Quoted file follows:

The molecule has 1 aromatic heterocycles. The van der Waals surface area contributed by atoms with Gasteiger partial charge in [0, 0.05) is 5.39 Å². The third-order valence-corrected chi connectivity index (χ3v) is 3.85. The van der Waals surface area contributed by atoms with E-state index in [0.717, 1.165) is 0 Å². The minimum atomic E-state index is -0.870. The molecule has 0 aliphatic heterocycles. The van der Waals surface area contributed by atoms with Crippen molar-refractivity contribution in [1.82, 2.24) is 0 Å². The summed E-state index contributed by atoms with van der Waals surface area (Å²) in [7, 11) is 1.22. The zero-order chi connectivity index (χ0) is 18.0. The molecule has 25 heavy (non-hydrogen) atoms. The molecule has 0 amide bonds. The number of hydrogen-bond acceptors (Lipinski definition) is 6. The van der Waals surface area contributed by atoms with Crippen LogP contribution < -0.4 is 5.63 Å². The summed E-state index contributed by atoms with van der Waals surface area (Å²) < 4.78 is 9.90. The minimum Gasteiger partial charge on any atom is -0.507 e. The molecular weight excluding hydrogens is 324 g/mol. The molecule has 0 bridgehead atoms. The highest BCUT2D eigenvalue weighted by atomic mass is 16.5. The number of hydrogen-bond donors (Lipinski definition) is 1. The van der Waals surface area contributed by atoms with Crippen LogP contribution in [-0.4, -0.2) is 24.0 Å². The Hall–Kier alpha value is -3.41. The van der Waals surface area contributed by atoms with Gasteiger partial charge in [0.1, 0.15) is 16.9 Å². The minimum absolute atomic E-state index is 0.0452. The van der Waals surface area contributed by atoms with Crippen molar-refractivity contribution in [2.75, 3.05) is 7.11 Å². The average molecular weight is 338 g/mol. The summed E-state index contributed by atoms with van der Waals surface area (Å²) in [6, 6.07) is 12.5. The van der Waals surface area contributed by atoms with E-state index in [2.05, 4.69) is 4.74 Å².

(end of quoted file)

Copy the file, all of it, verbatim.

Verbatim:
The molecule has 1 aromatic heterocycles. The van der Waals surface area contributed by atoms with Gasteiger partial charge in [0, 0.05) is 5.39 Å². The third-order valence-corrected chi connectivity index (χ3v) is 3.85. The van der Waals surface area contributed by atoms with E-state index in [0.717, 1.165) is 0 Å². The minimum atomic E-state index is -0.870. The molecule has 0 aliphatic heterocycles. The van der Waals surface area contributed by atoms with Crippen molar-refractivity contribution in [1.82, 2.24) is 0 Å². The summed E-state index contributed by atoms with van der Waals surface area (Å²) in [7, 11) is 1.22. The zero-order chi connectivity index (χ0) is 18.0. The molecule has 25 heavy (non-hydrogen) atoms. The molecule has 0 amide bonds. The number of hydrogen-bond acceptors (Lipinski definition) is 6. The van der Waals surface area contributed by atoms with Crippen LogP contribution < -0.4 is 5.63 Å². The summed E-state index contributed by atoms with van der Waals surface area (Å²) < 4.78 is 9.90. The minimum Gasteiger partial charge on any atom is -0.507 e. The molecular weight excluding hydrogens is 324 g/mol. The molecule has 0 bridgehead atoms. The highest BCUT2D eigenvalue weighted by atomic mass is 16.5. The number of hydrogen-bond donors (Lipinski definition) is 1. The van der Waals surface area contributed by atoms with Crippen LogP contribution in [-0.4, -0.2) is 24.0 Å². The Hall–Kier alpha value is -3.41. The van der Waals surface area contributed by atoms with Gasteiger partial charge in [0.1, 0.15) is 16.9 Å². The minimum absolute atomic E-state index is 0.0452. The van der Waals surface area contributed by atoms with Crippen molar-refractivity contribution in [2.75, 3.05) is 7.11 Å². The average molecular weight is 338 g/mol. The summed E-state index contributed by atoms with van der Waals surface area (Å²) in [6, 6.07) is 12.5. The van der Waals surface area contributed by atoms with E-state index in [2.05, 4.69) is 4.74 Å².